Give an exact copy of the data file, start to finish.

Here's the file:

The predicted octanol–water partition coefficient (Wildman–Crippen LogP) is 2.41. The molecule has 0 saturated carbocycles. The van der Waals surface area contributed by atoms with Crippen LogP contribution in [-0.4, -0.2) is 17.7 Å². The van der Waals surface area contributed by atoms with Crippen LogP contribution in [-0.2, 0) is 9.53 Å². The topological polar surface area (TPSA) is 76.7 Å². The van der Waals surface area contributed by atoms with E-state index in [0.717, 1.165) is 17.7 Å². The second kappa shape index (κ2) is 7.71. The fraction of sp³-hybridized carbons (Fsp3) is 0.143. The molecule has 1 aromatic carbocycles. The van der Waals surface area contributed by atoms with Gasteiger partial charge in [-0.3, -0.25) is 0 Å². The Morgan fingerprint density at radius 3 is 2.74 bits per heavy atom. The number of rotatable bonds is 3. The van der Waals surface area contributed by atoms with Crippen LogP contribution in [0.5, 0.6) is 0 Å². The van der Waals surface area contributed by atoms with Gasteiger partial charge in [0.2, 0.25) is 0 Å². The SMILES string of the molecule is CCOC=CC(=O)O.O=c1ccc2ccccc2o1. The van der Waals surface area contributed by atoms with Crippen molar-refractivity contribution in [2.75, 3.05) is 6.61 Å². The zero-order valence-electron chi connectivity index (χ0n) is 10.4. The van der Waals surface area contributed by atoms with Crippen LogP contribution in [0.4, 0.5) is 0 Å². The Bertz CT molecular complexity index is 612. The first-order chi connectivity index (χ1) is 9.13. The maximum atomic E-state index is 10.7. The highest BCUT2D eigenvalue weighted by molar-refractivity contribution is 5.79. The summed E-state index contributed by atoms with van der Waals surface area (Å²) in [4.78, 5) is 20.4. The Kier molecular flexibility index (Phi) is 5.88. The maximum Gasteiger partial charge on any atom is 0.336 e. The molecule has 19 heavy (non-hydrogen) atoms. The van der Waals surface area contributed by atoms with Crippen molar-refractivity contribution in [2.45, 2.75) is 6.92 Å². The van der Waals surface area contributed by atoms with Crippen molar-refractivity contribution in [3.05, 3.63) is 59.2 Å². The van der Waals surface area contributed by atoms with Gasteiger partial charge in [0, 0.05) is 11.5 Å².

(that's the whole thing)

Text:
The predicted octanol–water partition coefficient (Wildman–Crippen LogP) is 2.41. The molecule has 0 saturated carbocycles. The van der Waals surface area contributed by atoms with Crippen LogP contribution in [-0.4, -0.2) is 17.7 Å². The van der Waals surface area contributed by atoms with Crippen LogP contribution in [-0.2, 0) is 9.53 Å². The topological polar surface area (TPSA) is 76.7 Å². The van der Waals surface area contributed by atoms with E-state index in [0.717, 1.165) is 17.7 Å². The second kappa shape index (κ2) is 7.71. The fraction of sp³-hybridized carbons (Fsp3) is 0.143. The molecule has 1 aromatic carbocycles. The van der Waals surface area contributed by atoms with Gasteiger partial charge in [-0.3, -0.25) is 0 Å². The Morgan fingerprint density at radius 3 is 2.74 bits per heavy atom. The number of rotatable bonds is 3. The van der Waals surface area contributed by atoms with Crippen LogP contribution in [0.5, 0.6) is 0 Å². The van der Waals surface area contributed by atoms with Gasteiger partial charge in [0.2, 0.25) is 0 Å². The SMILES string of the molecule is CCOC=CC(=O)O.O=c1ccc2ccccc2o1. The van der Waals surface area contributed by atoms with Crippen molar-refractivity contribution in [2.75, 3.05) is 6.61 Å². The zero-order valence-electron chi connectivity index (χ0n) is 10.4. The van der Waals surface area contributed by atoms with Crippen LogP contribution in [0.4, 0.5) is 0 Å². The Bertz CT molecular complexity index is 612. The first-order chi connectivity index (χ1) is 9.13. The maximum atomic E-state index is 10.7. The highest BCUT2D eigenvalue weighted by molar-refractivity contribution is 5.79. The summed E-state index contributed by atoms with van der Waals surface area (Å²) in [4.78, 5) is 20.4. The Kier molecular flexibility index (Phi) is 5.88. The maximum Gasteiger partial charge on any atom is 0.336 e. The molecule has 19 heavy (non-hydrogen) atoms. The van der Waals surface area contributed by atoms with Crippen molar-refractivity contribution in [2.45, 2.75) is 6.92 Å². The van der Waals surface area contributed by atoms with Crippen molar-refractivity contribution in [3.05, 3.63) is 59.2 Å². The van der Waals surface area contributed by atoms with Gasteiger partial charge in [0, 0.05) is 11.5 Å².